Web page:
Spieth and other top PGA Tour players given invites, but compressed tour schedule clouds their participation in Rio.
For the first time since 1904, golf is set to make its return to the Olympic Games, and the PGA Tour wants its players to make the first tee-offs at the brand new course in Rio de Janeiro.
However, the tour is facing a tough challenge of assembling some of the top golfers with the heavily crowded schedule in this year’s calendar.
Organizers of the Rio Olympics have earmarked March 8 as the one-day event, and it has contacted a number of the world’s top-caliber players for a chartered flight to and from Brazil just to go for one round on the course.
Should the event push through as scheduled, it will count as part of the requirement by the International Olympic Committee (IOC) to have test events at each venue prior to the games this August.
PGA Tour commissioner Tim Finchem said to the Associated Press that some players have sent feelers – but not signed on – to take part in the event.
“We’ve got a good list of players who are, quote, interested in coming, but we don’t have a long list of players who are committed to coming. That’s the case with the guys who are currently playing on the PGA Tour, just because of the schedule, looking ahead to the summer, seeing the compaction. So I don’t know,” Finchem said.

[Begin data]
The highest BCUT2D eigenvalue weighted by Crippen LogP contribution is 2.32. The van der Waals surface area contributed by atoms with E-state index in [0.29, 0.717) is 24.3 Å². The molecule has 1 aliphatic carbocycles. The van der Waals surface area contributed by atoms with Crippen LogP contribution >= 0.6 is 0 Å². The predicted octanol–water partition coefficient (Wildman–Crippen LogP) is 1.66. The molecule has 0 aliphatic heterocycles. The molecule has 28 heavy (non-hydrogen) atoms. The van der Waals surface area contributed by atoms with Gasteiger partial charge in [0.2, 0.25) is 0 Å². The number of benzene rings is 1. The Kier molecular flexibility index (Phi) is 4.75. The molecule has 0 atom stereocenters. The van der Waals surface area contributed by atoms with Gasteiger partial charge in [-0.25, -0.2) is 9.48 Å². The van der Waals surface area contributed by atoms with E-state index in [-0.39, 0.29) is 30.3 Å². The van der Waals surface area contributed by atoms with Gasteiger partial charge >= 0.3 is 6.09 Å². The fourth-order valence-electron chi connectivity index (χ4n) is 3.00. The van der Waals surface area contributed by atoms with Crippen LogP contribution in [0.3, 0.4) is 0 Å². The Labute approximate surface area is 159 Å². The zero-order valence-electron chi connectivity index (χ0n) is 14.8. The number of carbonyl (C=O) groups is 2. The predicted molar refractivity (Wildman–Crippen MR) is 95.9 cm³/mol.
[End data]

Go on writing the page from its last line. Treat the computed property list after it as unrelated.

Among those approached by Finchem and the PGA Tour included British Open champion Zach Johnson, Jimmy Walker, Rickie Fowler, and Jordan Spieth.
However, Johnson had to decline due to prior commitments, while both Walker and Fowler decided against traveling to Rio especially with the Masters in Augusta, Georgia coming up by the time the test event rolls on.
Spieth – the reigning U.S. Open and Masters Champion – had to decline due to his title defense at the Valspar Championship in Innisbrook, said agent Jay Danzi in the report by the Associated Press.
Nevertheless, Finchem does not want to just get the event over with, but find out what needs to be adjusted on the course before the tournament unwraps on August 11.
“We want to get some good players on there so if there are things we’re not seeing … you know as well I do, we build these golf courses and ‘Oh, it’s great.’ And then you get the best players in the world on there and we’ve got 10 problems. They see things you didn’t notice. So we want to get that done,” Finchem added.
The Rio Olympics will feature the top 50 in both the men’s and women’s division, with the provision that each country will be represented by two from each participating country.